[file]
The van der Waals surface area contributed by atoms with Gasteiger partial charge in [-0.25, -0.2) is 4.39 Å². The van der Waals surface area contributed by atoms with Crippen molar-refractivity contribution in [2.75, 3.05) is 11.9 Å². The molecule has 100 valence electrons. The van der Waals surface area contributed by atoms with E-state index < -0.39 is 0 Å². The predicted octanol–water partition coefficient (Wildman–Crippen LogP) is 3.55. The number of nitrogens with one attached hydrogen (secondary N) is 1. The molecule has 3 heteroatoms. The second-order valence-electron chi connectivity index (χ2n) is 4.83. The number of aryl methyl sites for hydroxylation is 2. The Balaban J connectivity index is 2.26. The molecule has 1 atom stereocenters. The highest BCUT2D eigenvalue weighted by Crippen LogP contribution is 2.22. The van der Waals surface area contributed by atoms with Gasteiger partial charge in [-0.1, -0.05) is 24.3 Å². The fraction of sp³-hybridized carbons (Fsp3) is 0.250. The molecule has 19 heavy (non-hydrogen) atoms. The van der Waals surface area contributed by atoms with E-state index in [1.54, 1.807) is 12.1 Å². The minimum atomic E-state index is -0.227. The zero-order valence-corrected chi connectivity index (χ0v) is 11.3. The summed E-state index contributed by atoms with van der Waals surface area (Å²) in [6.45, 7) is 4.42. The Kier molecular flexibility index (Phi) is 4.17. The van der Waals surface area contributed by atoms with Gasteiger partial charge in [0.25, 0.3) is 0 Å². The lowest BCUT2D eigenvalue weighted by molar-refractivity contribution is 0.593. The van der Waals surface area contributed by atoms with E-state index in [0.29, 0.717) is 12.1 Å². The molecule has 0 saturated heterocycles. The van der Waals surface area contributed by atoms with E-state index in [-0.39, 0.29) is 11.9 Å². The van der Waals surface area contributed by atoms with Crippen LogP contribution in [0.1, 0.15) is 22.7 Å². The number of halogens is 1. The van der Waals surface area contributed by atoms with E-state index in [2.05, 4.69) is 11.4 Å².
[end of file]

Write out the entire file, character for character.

The van der Waals surface area contributed by atoms with Gasteiger partial charge in [-0.25, -0.2) is 4.39 Å². The van der Waals surface area contributed by atoms with Crippen molar-refractivity contribution in [2.75, 3.05) is 11.9 Å². The molecule has 100 valence electrons. The van der Waals surface area contributed by atoms with E-state index < -0.39 is 0 Å². The predicted octanol–water partition coefficient (Wildman–Crippen LogP) is 3.55. The number of nitrogens with one attached hydrogen (secondary N) is 1. The molecule has 3 heteroatoms. The second-order valence-electron chi connectivity index (χ2n) is 4.83. The number of aryl methyl sites for hydroxylation is 2. The Balaban J connectivity index is 2.26. The molecule has 1 atom stereocenters. The highest BCUT2D eigenvalue weighted by Crippen LogP contribution is 2.22. The van der Waals surface area contributed by atoms with Gasteiger partial charge in [-0.1, -0.05) is 24.3 Å². The fraction of sp³-hybridized carbons (Fsp3) is 0.250. The molecule has 19 heavy (non-hydrogen) atoms. The van der Waals surface area contributed by atoms with E-state index in [1.54, 1.807) is 12.1 Å². The minimum atomic E-state index is -0.227. The zero-order valence-corrected chi connectivity index (χ0v) is 11.3. The summed E-state index contributed by atoms with van der Waals surface area (Å²) in [6.45, 7) is 4.42. The Kier molecular flexibility index (Phi) is 4.17. The van der Waals surface area contributed by atoms with Gasteiger partial charge in [0.25, 0.3) is 0 Å². The lowest BCUT2D eigenvalue weighted by molar-refractivity contribution is 0.593. The van der Waals surface area contributed by atoms with E-state index in [0.29, 0.717) is 12.1 Å². The molecule has 0 saturated heterocycles. The van der Waals surface area contributed by atoms with E-state index in [-0.39, 0.29) is 11.9 Å². The van der Waals surface area contributed by atoms with Crippen LogP contribution in [0.1, 0.15) is 22.7 Å². The number of halogens is 1. The van der Waals surface area contributed by atoms with E-state index in [2.05, 4.69) is 11.4 Å².